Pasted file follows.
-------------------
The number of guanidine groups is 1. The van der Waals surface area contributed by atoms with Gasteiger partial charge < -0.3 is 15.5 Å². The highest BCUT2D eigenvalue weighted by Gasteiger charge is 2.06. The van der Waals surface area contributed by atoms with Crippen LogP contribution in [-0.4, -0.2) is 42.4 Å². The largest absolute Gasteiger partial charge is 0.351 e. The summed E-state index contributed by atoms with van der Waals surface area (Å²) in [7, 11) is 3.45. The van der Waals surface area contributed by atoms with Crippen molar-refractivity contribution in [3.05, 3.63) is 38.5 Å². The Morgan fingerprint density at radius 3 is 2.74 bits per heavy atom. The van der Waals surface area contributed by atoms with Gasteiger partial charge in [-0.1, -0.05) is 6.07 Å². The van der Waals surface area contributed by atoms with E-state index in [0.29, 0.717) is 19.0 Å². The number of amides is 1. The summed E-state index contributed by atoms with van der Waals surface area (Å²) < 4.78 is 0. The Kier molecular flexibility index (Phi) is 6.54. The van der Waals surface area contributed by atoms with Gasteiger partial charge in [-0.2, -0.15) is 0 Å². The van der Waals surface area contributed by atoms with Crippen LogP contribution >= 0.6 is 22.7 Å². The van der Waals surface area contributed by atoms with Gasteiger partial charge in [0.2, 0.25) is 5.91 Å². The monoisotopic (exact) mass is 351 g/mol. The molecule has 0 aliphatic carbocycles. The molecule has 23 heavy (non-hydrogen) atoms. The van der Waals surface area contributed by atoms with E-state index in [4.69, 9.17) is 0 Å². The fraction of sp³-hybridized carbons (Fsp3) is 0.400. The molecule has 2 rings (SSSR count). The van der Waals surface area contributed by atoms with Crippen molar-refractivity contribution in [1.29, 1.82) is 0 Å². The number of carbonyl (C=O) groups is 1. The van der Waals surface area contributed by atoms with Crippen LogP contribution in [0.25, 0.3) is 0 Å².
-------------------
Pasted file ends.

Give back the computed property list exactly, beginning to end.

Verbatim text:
The number of guanidine groups is 1. The van der Waals surface area contributed by atoms with Gasteiger partial charge < -0.3 is 15.5 Å². The highest BCUT2D eigenvalue weighted by Gasteiger charge is 2.06. The van der Waals surface area contributed by atoms with Crippen LogP contribution in [-0.4, -0.2) is 42.4 Å². The largest absolute Gasteiger partial charge is 0.351 e. The summed E-state index contributed by atoms with van der Waals surface area (Å²) in [7, 11) is 3.45. The van der Waals surface area contributed by atoms with Crippen molar-refractivity contribution in [3.05, 3.63) is 38.5 Å². The Morgan fingerprint density at radius 3 is 2.74 bits per heavy atom. The van der Waals surface area contributed by atoms with Gasteiger partial charge in [-0.1, -0.05) is 6.07 Å². The van der Waals surface area contributed by atoms with E-state index in [0.29, 0.717) is 19.0 Å². The number of amides is 1. The summed E-state index contributed by atoms with van der Waals surface area (Å²) < 4.78 is 0. The Kier molecular flexibility index (Phi) is 6.54. The van der Waals surface area contributed by atoms with Gasteiger partial charge in [-0.2, -0.15) is 0 Å². The van der Waals surface area contributed by atoms with Crippen LogP contribution >= 0.6 is 22.7 Å². The van der Waals surface area contributed by atoms with Gasteiger partial charge in [0.2, 0.25) is 5.91 Å². The monoisotopic (exact) mass is 351 g/mol. The molecule has 0 aliphatic carbocycles. The molecule has 23 heavy (non-hydrogen) atoms. The van der Waals surface area contributed by atoms with E-state index in [4.69, 9.17) is 0 Å². The fraction of sp³-hybridized carbons (Fsp3) is 0.400. The molecule has 2 rings (SSSR count). The van der Waals surface area contributed by atoms with Crippen molar-refractivity contribution in [1.29, 1.82) is 0 Å². The number of carbonyl (C=O) groups is 1. The van der Waals surface area contributed by atoms with Crippen LogP contribution in [0.25, 0.3) is 0 Å².